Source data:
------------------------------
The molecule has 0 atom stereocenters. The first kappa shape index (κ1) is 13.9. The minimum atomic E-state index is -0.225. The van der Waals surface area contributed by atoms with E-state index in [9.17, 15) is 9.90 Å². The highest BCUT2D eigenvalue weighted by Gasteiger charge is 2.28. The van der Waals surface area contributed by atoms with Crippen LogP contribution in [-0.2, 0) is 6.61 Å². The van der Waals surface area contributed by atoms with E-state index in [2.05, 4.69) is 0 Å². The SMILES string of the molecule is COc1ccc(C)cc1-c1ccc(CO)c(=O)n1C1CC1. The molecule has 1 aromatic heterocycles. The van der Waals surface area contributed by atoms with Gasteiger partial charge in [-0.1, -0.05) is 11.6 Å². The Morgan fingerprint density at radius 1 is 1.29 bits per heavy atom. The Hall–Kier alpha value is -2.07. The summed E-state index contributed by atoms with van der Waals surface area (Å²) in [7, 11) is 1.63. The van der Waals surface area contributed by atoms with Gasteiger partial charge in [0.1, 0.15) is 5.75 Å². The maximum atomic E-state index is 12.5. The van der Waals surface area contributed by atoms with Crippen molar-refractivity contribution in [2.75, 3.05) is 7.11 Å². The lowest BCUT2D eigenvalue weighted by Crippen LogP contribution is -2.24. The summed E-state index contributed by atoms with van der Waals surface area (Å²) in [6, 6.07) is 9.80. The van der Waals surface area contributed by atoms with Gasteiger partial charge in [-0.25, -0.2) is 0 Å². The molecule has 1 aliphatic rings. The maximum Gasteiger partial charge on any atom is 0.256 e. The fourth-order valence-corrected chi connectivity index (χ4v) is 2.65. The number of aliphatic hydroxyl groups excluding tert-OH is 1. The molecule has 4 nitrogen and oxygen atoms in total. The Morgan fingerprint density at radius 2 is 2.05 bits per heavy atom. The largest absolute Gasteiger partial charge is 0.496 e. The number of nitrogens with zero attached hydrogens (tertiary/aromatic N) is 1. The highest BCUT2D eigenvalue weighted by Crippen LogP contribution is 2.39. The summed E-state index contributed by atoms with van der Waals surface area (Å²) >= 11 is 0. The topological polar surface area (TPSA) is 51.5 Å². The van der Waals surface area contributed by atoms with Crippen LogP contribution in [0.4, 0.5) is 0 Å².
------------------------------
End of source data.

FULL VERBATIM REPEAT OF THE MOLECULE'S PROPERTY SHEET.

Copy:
The molecule has 0 atom stereocenters. The first kappa shape index (κ1) is 13.9. The minimum atomic E-state index is -0.225. The van der Waals surface area contributed by atoms with E-state index in [9.17, 15) is 9.90 Å². The highest BCUT2D eigenvalue weighted by Gasteiger charge is 2.28. The van der Waals surface area contributed by atoms with Crippen LogP contribution in [-0.2, 0) is 6.61 Å². The van der Waals surface area contributed by atoms with E-state index in [2.05, 4.69) is 0 Å². The SMILES string of the molecule is COc1ccc(C)cc1-c1ccc(CO)c(=O)n1C1CC1. The molecule has 1 aromatic heterocycles. The van der Waals surface area contributed by atoms with Gasteiger partial charge in [-0.1, -0.05) is 11.6 Å². The Morgan fingerprint density at radius 1 is 1.29 bits per heavy atom. The Hall–Kier alpha value is -2.07. The summed E-state index contributed by atoms with van der Waals surface area (Å²) in [7, 11) is 1.63. The van der Waals surface area contributed by atoms with Gasteiger partial charge in [0.1, 0.15) is 5.75 Å². The maximum atomic E-state index is 12.5. The van der Waals surface area contributed by atoms with Crippen molar-refractivity contribution in [2.75, 3.05) is 7.11 Å². The lowest BCUT2D eigenvalue weighted by Crippen LogP contribution is -2.24. The summed E-state index contributed by atoms with van der Waals surface area (Å²) in [6, 6.07) is 9.80. The van der Waals surface area contributed by atoms with Gasteiger partial charge in [-0.25, -0.2) is 0 Å². The molecule has 1 aliphatic rings. The maximum Gasteiger partial charge on any atom is 0.256 e. The fourth-order valence-corrected chi connectivity index (χ4v) is 2.65. The number of aliphatic hydroxyl groups excluding tert-OH is 1. The molecule has 4 nitrogen and oxygen atoms in total. The Morgan fingerprint density at radius 2 is 2.05 bits per heavy atom. The largest absolute Gasteiger partial charge is 0.496 e. The number of nitrogens with zero attached hydrogens (tertiary/aromatic N) is 1. The highest BCUT2D eigenvalue weighted by Crippen LogP contribution is 2.39. The summed E-state index contributed by atoms with van der Waals surface area (Å²) >= 11 is 0. The topological polar surface area (TPSA) is 51.5 Å². The van der Waals surface area contributed by atoms with Crippen LogP contribution in [0.4, 0.5) is 0 Å².